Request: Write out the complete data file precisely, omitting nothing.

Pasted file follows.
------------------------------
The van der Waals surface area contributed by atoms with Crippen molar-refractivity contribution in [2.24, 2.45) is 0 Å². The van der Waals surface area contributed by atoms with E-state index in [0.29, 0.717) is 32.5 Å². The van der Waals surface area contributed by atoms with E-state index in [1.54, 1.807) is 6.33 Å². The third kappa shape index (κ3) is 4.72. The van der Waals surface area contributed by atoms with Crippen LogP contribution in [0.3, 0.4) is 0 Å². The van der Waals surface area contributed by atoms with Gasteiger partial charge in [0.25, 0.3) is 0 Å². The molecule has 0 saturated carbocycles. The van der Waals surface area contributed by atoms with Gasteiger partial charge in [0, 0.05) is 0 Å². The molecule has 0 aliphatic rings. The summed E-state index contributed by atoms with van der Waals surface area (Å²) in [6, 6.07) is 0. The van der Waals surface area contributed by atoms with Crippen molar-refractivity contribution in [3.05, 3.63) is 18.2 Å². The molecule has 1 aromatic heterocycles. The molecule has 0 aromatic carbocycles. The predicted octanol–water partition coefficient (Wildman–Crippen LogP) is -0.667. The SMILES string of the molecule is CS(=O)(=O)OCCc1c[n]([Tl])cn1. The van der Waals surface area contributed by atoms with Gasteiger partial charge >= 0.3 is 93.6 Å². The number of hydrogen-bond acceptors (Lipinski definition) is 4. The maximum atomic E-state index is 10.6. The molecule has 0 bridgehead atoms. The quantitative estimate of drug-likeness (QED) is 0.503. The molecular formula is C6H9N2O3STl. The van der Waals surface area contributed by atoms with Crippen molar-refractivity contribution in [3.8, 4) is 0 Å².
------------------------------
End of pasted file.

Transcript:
The van der Waals surface area contributed by atoms with Crippen molar-refractivity contribution in [2.24, 2.45) is 0 Å². The van der Waals surface area contributed by atoms with E-state index in [0.29, 0.717) is 32.5 Å². The van der Waals surface area contributed by atoms with E-state index in [1.54, 1.807) is 6.33 Å². The third kappa shape index (κ3) is 4.72. The van der Waals surface area contributed by atoms with Crippen LogP contribution in [0.3, 0.4) is 0 Å². The van der Waals surface area contributed by atoms with Gasteiger partial charge in [0.25, 0.3) is 0 Å². The molecule has 0 saturated carbocycles. The van der Waals surface area contributed by atoms with Gasteiger partial charge in [0, 0.05) is 0 Å². The molecule has 0 aliphatic rings. The summed E-state index contributed by atoms with van der Waals surface area (Å²) in [6, 6.07) is 0. The van der Waals surface area contributed by atoms with Crippen molar-refractivity contribution in [3.05, 3.63) is 18.2 Å². The molecule has 1 aromatic heterocycles. The molecule has 0 aromatic carbocycles. The predicted octanol–water partition coefficient (Wildman–Crippen LogP) is -0.667. The SMILES string of the molecule is CS(=O)(=O)OCCc1c[n]([Tl])cn1. The van der Waals surface area contributed by atoms with Gasteiger partial charge >= 0.3 is 93.6 Å². The number of hydrogen-bond acceptors (Lipinski definition) is 4. The maximum atomic E-state index is 10.6. The molecule has 0 bridgehead atoms. The quantitative estimate of drug-likeness (QED) is 0.503. The molecular formula is C6H9N2O3STl. The van der Waals surface area contributed by atoms with Crippen molar-refractivity contribution in [3.8, 4) is 0 Å².